Having worked in the student world for nearly 15 years now (and having experience of being a student myself) I have seen first-hand the benefits to society of having some of the brightest people from foreign countries studying across borders.
Surely there are few aspects of life that are so straightforwardly beneficial to all parties.
The person coming to study gets a great learning experience, not only academically in terms of a qualification from a top-class institution, but equally from their exposure to a different culture in the great melting-pot which is University life – not to mention the immersive experience in what is often a second (or third?) language.
The host country benefits not only from the tuition fees paid by international students and accompanying commercial benefits to local economies, but also from the soft-power effects of having their culture and language exported back to students’ home countries. And for students who stay in the UK post-graduation there are very tangible benefits such as the £3.2Bn of extra tax benefits the UK government receives from international students who stay and work in the UK1 – all this without taking jobs from local residents.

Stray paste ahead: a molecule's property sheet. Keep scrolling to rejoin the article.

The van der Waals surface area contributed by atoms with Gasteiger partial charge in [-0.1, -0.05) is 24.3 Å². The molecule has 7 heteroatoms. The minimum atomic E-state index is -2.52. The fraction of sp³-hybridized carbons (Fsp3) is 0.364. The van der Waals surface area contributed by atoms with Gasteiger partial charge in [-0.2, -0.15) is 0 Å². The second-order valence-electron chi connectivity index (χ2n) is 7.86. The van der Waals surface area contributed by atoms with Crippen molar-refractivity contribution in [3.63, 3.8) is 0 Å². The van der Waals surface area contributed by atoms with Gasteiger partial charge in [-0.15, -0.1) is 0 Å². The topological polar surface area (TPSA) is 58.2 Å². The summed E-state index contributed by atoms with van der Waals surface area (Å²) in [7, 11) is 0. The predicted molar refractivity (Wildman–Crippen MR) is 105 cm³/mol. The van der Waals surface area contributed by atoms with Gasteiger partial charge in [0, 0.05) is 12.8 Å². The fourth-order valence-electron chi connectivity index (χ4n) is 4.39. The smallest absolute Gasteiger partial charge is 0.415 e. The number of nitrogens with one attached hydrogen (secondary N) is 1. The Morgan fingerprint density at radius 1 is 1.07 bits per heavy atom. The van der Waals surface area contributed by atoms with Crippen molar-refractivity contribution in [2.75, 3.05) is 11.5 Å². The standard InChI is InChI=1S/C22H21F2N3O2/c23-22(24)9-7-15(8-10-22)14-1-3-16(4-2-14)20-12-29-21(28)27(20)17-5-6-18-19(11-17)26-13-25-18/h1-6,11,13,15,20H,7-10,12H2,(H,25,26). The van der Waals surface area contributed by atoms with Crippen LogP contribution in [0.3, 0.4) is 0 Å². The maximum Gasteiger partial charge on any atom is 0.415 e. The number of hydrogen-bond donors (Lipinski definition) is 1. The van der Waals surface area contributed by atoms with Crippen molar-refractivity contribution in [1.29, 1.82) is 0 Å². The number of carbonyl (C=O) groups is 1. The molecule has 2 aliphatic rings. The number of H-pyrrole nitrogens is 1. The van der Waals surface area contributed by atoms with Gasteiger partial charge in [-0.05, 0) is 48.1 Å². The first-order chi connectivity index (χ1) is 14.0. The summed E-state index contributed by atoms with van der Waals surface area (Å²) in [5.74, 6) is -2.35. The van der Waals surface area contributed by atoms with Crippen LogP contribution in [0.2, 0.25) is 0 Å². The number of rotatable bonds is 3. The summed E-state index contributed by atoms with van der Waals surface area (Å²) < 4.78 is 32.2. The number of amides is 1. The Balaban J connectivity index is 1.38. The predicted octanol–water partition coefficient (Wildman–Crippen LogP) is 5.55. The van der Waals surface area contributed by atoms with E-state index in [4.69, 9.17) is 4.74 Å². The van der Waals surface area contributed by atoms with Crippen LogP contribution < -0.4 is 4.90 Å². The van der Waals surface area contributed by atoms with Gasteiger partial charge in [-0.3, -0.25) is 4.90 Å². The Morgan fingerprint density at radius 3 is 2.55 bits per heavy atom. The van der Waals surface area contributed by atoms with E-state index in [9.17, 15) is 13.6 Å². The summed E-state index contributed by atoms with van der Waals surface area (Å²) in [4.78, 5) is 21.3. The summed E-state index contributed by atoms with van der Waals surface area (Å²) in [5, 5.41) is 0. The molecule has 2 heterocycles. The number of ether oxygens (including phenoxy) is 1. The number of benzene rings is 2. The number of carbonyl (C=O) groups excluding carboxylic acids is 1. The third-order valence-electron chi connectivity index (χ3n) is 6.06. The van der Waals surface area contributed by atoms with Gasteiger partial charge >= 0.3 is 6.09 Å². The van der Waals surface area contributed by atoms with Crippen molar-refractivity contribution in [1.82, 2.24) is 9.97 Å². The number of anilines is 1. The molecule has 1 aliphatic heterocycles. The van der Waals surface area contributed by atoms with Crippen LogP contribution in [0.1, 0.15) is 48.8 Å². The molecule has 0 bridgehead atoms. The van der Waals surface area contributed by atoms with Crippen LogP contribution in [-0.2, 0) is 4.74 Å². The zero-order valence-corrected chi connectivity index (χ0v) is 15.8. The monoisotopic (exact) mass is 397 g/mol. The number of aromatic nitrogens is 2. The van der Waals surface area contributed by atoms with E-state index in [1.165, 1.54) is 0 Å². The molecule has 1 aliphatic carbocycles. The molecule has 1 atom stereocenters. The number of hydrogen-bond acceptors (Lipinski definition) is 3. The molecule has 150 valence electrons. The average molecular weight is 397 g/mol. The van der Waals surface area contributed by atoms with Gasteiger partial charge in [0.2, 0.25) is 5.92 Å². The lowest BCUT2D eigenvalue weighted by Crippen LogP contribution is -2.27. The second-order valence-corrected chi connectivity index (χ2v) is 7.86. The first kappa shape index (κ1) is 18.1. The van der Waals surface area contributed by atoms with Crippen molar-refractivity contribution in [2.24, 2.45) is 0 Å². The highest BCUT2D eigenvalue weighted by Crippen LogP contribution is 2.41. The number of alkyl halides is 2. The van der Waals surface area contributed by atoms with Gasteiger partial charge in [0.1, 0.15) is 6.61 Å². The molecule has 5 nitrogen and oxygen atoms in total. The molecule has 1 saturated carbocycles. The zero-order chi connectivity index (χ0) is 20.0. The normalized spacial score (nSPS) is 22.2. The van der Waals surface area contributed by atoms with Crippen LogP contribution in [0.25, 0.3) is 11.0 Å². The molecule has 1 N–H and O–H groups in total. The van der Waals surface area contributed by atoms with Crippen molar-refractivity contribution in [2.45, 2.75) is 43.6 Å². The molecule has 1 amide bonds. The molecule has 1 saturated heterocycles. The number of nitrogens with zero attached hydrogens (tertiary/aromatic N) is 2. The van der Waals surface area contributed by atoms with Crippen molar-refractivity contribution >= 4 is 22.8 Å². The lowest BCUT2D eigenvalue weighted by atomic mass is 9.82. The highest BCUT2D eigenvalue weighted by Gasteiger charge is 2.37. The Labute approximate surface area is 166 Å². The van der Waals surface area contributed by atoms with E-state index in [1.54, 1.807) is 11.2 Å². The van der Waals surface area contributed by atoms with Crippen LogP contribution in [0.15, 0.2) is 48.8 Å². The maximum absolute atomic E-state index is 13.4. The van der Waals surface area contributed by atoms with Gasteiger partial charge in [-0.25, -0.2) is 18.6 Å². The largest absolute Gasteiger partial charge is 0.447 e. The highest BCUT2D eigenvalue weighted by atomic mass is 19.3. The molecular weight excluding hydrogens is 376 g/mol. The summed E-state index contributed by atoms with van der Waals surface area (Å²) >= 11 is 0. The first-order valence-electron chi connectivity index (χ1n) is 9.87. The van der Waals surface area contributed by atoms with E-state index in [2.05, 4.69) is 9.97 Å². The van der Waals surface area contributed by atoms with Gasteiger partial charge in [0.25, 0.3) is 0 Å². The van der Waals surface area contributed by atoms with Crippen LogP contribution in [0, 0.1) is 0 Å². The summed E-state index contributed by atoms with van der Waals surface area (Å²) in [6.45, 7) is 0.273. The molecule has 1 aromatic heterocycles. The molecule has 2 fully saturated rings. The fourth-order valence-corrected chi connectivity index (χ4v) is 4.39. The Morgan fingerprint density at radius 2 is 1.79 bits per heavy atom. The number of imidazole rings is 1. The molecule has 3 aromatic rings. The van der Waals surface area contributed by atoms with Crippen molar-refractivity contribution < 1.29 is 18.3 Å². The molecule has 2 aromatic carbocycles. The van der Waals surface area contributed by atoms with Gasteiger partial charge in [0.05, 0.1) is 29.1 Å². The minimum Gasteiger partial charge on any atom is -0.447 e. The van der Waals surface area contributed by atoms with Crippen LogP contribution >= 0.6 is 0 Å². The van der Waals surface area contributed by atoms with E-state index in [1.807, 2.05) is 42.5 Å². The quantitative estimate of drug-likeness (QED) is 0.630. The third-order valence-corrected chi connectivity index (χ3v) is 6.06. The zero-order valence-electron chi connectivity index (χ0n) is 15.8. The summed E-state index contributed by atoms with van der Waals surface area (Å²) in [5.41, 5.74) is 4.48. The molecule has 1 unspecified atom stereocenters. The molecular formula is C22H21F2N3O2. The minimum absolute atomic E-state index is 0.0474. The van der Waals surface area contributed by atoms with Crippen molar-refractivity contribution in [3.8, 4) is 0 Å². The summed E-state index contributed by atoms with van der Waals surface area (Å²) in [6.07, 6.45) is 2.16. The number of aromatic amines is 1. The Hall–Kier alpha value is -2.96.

The number of international students travelling across borders to study has reached an all-time high. For many years, the UK had been the second most desirable country for foreign students to come and study (behind the US) but in recent history has been overtaken by Australia in the number of foreign students choosing to study there. This failure to capitalize on the growing market has disappointed those of us in and around the University sector for many years, and so I was heartened to read of the UK Government’s ambition to grow international student numbers to 600,000 by 20302.
As the shadow of Brexit continues to loom over the UK political system, it is good to see some positivity at long last.
CEO, Nido Student